The irony of getting people interested in my superstar feminist great aunt by listing the famous men she slept with is not lost on me. It is a burden I bear with a pained grin. Nevertheless, why do we have to corral her in with the female writers? I have mixed feelings about that Time magazine cover. Okay, it was more than 60 years ago, but would they have dared feature anyone as “the World’s No. 1 Man Writer”? Of course not. Enduringly, even in 2019, there’s the underlying assumption that men write for both male and female audiences, but women are expected to be read, mostly, by women.

And here’s the second source of frustration – what is it with Virginia Woolf these days? How did she end up with the mantle of Most Famous Feminist Writer Ever? She’s all over social media, and there’s a growing society of women called Woolfers, self-described as “literary-minded feminists over 40”, with an associated Facebook group called “What would Virginia Woolf do?” Forgive me, but I can think of a much better role model for literary-minded feminists over 40. Rebecca was still writing insightfully incendiary columns for the London Telegraph at 90, gloriously single and in complete charge of her marbles. And, by the way, she got chick-knighted in 1959, which shows she was a culturally important person. Virginia Woolf didn’t even get an OBE. I’m just sayin’.

Okay, it’s sour grapes. I freely admit it. Woolf pretty much set modern feminism on its course (discuss). She has far more academics studying her than are interested in my Famous Great Aunt. And, since The Hours, she has name recognition like a leading brand of laundry detergent (make your feminist credentials sparkle!). I mean, good for her (and her beneficiaries), but Rebecca deserves equal, if not greater, fame. And, somehow, at present, it feels like there’s only room in the world for one Famous Feminist Writer. When we had a Rebecca West Society conference at University College London, back in the Noughties, there was an incident that just about sums it up. Here we were, all 18 of us, maybe, huddled in a small conference room deep in the bowels of the University’s lovely art deco building. A Very Literary Looking Woman, festooned in vivid scarves, opened the door and poked her head in, halting proceedings. She surveyed our modest gathering and asked, sceptically, “Virginia Woolf?”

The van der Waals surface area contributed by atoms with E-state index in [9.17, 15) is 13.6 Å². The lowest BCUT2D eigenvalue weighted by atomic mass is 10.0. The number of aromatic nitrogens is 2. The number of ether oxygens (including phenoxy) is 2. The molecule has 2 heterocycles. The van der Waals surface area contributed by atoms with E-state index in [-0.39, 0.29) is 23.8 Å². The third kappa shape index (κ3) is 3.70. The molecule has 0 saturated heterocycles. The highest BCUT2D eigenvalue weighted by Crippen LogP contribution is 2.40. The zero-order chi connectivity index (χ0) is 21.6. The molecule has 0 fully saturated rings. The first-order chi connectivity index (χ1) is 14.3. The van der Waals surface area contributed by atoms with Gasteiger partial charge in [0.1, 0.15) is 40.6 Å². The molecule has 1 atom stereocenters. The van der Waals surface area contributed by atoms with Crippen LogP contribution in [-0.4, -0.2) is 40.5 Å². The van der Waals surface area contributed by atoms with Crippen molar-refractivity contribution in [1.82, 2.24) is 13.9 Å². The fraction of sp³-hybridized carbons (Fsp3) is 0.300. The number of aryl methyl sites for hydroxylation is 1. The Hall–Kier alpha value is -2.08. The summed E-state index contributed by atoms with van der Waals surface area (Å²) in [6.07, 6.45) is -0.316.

“No,” we said. “Rebecca West.”

Rebecca West,” she sniffed, derisively, as if she had ordered an expensive glass of Bandol rosé wine and instead been presented with a jug of white Zinfandel. Without further salutation, she turned and closed the door behind her.

Curious as to what was going on, I went on an exploratory mission. As I walked down a long, solemn corridor, a giant pair of double doors swung open, unleashing an enlivened hubbub of many voices followed by a giant crowd of Very Literary Looking People, eagerly conversing in earnest. They spilled out from a vast auditorium, at the apex of which was a huge screen emblazoned with Woolf’s image. No doubt they were headed to a splendid luncheon of rare meats at a nearby Bloomsbury swankery, where deep draughts would be drunk to Woolf’s glittering legacy, and new ideas for books and films would be spun like gossamer in the high-ceilinged sunlight, buoyed by intoxicated, intelligent laughter. I returned deflated to my tribe, who were politely picking over a collection of dismal sandwiches. I don’t think I ever quite grasped before how it might feel to be described as a poor relation. But I did now.

Well, I have my work cut out for me. Since my father – Rebecca’s favourite nephew – died in 2017, I’ve been left in sole charge of my Famous Great Aunt Rebecca’s literary estate. My mission is to bring her back to the standing she deserves, as one of the most significant, entertaining, arresting and clever commentators on the human condition that ever lived. I’m going to do it, too. Just watch me.